Tasting wine like a “pro” is more about mindfulness and intentionality than anything else. It’s so easy to sip something without thinking about it, gulping it back. While this can still be incredibly enjoyable, if you take the time to sip and savor and enjoy the wine, it’s going to be a completely different level of experience. Neither is wrong, just different.
When entering this space, it’s important to park your expectations. Don’t think about the next question or what you’re “supposed” to be finding in the glass. Lean in. Wine is subtle. You have to lean in and listen to the wine. Use its language. Be honest to the wine and what it’s telling you. Approach the wine with genuine curiosity.
For this post to make the most sense, it’s incredibly helpful to have a glass of wine in front of you. Go on, pour something you like. Just make sure to only fill the glass ¼-1/3 full, leaving plenty of space for this exercise. You want enough you can do something with it, but not so much you’ll spill it when moving around the glass. Most glasses have a natural wide point about 1/3 of the way from the stem; this is the natural place to fill the glass to.
Once you’re settled in and have your glass of wine in front of you, take a deep breath. Firmly plant your feet on the ground, and remember to let go of expectations. The wine will tell you its story, if you just listen. Don’t let your thoughts and preconceived ideas for it get in the way.
One more deep breath. In. Out.
Let’s dive in.
When meeting a new wine, the first, most instinctual step is to look at the glass. Really look at it. I like to hold my glass tilted at an angle against a white surface to really see its true color. Is it brilliant or dull? Does the color extend fully to the edges, or does it become more clear or golden around the rim? These can be signs of aging in a wine, but not necessarily.
Wines will have different colors – if it’s a “red” wine, is it purple? Ruby? Garnet? Tawny? Brown? If it’s “white”, is it lemon-green? Lemon? Gold? Amber? Brown? If it’s rose, it could be pink, but it could also be salmon or orange in color. What is the intensity of the color? Pale? Brilliant? Average? If you held the wine up to a piece of paper with words on it, could you read the letters through it, or is the color so intensely dark that it’s not possible?
At this stage, you’re not trying to “figure out” anything about the wine necessarily. It’s more of a step to get yourself in the mindset to listen to the wine. Observe what’s in front of you. And be present with the glass.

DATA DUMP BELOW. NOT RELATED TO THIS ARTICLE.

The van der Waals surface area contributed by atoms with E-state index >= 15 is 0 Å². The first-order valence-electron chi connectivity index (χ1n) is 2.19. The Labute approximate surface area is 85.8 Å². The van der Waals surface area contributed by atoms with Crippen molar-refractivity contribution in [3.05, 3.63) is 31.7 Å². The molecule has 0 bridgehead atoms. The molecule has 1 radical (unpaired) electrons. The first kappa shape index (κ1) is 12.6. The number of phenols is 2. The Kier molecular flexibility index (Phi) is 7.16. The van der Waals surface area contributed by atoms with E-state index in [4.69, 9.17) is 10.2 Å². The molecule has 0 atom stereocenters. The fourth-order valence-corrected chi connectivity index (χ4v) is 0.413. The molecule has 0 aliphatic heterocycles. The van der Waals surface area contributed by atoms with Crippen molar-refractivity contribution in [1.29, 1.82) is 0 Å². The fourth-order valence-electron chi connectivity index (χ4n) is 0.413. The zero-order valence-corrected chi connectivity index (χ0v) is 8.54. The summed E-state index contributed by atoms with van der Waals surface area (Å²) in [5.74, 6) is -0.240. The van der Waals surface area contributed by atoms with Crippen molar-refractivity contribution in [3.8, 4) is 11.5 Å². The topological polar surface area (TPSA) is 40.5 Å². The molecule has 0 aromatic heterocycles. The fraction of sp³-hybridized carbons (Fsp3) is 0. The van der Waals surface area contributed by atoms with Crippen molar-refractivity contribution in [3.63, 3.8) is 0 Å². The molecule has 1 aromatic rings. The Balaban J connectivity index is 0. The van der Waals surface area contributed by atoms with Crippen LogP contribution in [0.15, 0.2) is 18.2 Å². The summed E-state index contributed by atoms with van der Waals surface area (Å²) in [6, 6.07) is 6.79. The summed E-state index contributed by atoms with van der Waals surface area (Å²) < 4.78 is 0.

Our next step is to swirl the wine. You want this to be a gentle action, nothing too harsh. Just a gentle swirl it in your glass. Most professionals do this with the glass in the air, although when I was just starting off, I found it easier to set the base on the table, hold the glass gently by the stem with my thumb and forefinger, and swirl it lightly by drawing little circles.
Swirling allows wines to aerate slightly; this releases more aromas and begins to soften it, or allow it to “open up”. Believe it or not, the complexity of a wine's taste is created through our nose and not our mouth. Our taste buds can only distinguish sour, bitter, salty, sweet and savory. The wide array of fruit, earthy, floral, herbal, mineral and woodsy flavors present in wine are derived from aroma notes sensed by our noses. When a wine is swirled, literally hundreds of different aromas are released, the subtlety of which can only be detected with the nose.
This is why people can detect flavors of “roses” or “wet stones” or “forest floor”. It’s not because they’ve gone around licking and tasing these things, but because they recognize that those flavors are actually caused by aromatic compounds. And if you’ve smelled it before, you can taste it. Which brings us to our next step…
This is my absolute favorite step. There are some wines where I could just spend hours with my nose buried in a glass.
After you’ve given the wine a gentle swirl, stick your nose right into the airspace of the glass, and breathe in softly, but deeply, like you’re leaning in to smell a flower.
I’ve noticed I almost always close my eyes when I do this, to really allow myself to lean in and “listen” to the aromas in the glass. What is it trying to show me?
This is where you want to eliminate any preconceived ideas for what the wine “should” smell like. Just let it be. Allow yourself to free-associate what aromas come to mind as you ponder the glass.
Perceive the aromas, then define them. Sometimes it can be hard to put into exact words what you’re noticing come up. Sometimes it’s an exact fruit or food or a material, like leather. Sometimes it’s like a memory. I’ve had wines that remind me of strawberry toast on a sunny morning at my grandmother’s house. Or of childhood summers, barefoot by the pool on a warm, humid night.